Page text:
The legacy of John O. (Johnny) Varble, who died on Oct. 19 at 83 on the Brandeis-Bardin Campus of American Jewish University, will live on forever. Johnny was a dedicated and beloved member of the Brandeis-Bardin community for more than 40 years, leading the ranch staff, and welcoming and supporting all who visited the campus. Johnny also was an award-winning horse trainer and breeder. I had the privilege of working with him for three years and of being his friend for many more. Johnny lived by a set of values that permeated all he did in life, and his devotion to Brandeis-Bardin was unparalleled. For thousands of people, he represented the heart and soul of Brandeis, and for several individuals, he was a mentor who greatly impacted their lives.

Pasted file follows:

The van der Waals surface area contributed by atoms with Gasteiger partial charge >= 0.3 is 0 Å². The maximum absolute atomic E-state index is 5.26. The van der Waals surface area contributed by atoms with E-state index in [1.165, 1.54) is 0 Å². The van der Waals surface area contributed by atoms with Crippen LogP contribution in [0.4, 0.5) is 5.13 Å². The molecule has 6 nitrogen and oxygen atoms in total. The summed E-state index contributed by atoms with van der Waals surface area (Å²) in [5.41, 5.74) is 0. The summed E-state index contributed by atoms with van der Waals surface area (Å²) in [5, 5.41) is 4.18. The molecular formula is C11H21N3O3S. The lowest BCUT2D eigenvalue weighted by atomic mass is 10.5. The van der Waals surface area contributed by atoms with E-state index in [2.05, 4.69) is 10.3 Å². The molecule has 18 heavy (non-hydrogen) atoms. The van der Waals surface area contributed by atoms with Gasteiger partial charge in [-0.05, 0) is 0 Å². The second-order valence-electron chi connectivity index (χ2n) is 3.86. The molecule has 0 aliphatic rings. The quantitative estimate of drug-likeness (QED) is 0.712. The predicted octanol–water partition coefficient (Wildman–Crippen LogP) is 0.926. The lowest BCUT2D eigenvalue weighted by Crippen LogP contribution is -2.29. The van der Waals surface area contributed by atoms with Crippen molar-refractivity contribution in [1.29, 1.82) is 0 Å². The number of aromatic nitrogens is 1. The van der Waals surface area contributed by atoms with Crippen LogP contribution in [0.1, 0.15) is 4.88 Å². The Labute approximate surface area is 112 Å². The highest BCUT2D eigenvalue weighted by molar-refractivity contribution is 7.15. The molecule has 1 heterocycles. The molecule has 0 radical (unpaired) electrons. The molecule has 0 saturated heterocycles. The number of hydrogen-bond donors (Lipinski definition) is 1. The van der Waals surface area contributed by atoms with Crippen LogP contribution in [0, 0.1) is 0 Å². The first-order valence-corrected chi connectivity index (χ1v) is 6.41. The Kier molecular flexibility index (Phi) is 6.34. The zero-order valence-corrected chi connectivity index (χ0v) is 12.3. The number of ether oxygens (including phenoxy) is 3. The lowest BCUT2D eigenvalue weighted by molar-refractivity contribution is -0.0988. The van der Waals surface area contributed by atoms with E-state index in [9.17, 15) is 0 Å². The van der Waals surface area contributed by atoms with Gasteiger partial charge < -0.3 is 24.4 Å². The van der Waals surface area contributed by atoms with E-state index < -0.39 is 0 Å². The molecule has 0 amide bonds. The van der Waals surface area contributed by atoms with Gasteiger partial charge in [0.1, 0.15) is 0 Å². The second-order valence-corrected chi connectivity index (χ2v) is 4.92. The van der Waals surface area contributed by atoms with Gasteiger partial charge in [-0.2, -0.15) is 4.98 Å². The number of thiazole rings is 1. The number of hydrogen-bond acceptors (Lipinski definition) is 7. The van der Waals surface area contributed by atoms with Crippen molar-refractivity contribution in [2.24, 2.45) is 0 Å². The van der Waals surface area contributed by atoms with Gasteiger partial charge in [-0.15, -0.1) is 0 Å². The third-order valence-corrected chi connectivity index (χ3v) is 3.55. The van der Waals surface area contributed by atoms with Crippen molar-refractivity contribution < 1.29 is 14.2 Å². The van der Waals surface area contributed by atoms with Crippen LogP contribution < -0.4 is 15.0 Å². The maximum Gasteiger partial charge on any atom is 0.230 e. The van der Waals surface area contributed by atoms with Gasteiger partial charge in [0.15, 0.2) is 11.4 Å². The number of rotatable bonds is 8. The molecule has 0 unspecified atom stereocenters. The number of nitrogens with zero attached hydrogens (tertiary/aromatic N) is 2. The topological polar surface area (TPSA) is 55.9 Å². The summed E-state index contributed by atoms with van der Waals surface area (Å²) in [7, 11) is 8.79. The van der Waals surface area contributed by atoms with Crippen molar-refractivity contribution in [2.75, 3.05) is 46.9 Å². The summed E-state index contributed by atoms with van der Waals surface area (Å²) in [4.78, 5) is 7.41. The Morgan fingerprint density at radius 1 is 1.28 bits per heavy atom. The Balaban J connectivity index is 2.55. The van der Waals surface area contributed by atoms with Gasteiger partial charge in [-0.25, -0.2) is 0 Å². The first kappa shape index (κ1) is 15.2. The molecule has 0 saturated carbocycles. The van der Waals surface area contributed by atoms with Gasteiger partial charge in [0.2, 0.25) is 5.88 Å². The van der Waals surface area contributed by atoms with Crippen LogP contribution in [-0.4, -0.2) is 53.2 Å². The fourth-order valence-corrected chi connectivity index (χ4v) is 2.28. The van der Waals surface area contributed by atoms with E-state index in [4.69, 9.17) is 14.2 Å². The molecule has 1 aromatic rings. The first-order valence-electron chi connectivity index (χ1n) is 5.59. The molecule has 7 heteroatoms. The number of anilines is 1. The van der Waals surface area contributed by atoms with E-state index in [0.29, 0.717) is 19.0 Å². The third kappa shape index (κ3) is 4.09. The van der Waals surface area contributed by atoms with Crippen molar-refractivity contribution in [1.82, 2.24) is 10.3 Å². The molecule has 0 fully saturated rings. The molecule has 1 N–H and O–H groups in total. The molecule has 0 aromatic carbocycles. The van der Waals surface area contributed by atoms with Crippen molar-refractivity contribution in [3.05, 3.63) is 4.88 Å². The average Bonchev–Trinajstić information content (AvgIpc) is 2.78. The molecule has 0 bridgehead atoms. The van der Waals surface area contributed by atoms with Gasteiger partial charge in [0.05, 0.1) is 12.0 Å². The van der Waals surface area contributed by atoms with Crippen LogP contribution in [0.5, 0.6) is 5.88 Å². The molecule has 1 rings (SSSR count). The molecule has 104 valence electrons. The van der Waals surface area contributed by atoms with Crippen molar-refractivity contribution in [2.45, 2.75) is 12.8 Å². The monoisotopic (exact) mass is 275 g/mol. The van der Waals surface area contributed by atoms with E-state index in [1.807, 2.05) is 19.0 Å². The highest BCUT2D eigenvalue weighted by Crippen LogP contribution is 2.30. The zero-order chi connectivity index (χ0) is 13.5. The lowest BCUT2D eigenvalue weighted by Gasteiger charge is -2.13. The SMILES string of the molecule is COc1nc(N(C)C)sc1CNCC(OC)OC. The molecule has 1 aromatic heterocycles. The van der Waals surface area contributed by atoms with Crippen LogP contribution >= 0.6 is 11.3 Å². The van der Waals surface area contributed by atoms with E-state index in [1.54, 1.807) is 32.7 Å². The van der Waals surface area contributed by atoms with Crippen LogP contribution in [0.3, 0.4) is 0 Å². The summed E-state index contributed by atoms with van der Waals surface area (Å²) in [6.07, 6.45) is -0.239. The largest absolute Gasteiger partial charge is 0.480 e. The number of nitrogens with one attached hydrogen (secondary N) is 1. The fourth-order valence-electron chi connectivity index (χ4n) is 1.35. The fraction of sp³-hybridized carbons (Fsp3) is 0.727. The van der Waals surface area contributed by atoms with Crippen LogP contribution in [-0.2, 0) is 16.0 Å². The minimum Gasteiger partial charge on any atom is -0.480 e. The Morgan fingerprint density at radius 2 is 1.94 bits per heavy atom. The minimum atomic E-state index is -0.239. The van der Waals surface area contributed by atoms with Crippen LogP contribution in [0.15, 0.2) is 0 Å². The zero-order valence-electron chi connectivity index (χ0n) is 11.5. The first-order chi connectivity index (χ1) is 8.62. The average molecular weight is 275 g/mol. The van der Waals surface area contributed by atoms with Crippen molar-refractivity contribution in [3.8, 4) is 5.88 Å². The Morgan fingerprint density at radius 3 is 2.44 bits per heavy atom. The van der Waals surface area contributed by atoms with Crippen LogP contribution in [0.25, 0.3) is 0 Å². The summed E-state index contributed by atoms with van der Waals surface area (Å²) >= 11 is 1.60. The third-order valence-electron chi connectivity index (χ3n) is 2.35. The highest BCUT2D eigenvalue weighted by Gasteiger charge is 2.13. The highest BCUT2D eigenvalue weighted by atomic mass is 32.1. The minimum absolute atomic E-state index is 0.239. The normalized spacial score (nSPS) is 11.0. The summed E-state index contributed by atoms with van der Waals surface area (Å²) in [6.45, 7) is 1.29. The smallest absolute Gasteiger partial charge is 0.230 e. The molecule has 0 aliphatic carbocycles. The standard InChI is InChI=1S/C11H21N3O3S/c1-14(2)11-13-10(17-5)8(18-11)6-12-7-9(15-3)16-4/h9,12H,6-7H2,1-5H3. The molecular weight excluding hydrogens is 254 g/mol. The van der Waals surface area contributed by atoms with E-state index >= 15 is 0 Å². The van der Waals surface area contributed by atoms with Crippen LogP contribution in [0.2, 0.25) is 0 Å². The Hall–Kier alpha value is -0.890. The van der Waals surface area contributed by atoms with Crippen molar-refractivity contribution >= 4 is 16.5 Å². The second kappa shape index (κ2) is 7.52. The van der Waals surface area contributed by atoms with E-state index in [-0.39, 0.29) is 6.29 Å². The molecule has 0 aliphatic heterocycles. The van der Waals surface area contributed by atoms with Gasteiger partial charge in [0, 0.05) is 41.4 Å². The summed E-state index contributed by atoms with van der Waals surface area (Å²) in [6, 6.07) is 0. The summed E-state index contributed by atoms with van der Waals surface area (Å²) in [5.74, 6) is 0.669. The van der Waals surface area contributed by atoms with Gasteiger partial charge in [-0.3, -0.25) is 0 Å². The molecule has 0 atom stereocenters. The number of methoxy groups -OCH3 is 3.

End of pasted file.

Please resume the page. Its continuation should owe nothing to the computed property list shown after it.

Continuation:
Gabe Goldman wanted to believe in miracles, wanted to believe in the power of prayer, wanted to believe that God had spoken to prophets. But Goldman, an Orthodox Jew, felt burned out on Judaism. He would perform the rituals with perfect technique, but no heart. A change, he thought, was in order.
At the time, a little more than a decade ago, Goldman held a prestigious job as curriculum director of the Bureau of Jewish Education in Cleveland. He earned $70,000 annually, enough to own a comfortable home and provide for his wife and four children.
It was 6:00 on a Friday evening. My wife, myself, and 50 complete strangers had just managed to light two candles, each on one tiny table, without burning ourselves. Our names, printed in a groovy font, glistened under the nametags hanging around our necks. We were sitting in a circle, introducing ourselves and saying what the experience reminded us of. Was it any surprise that two-thirds of us answered, "Camp?"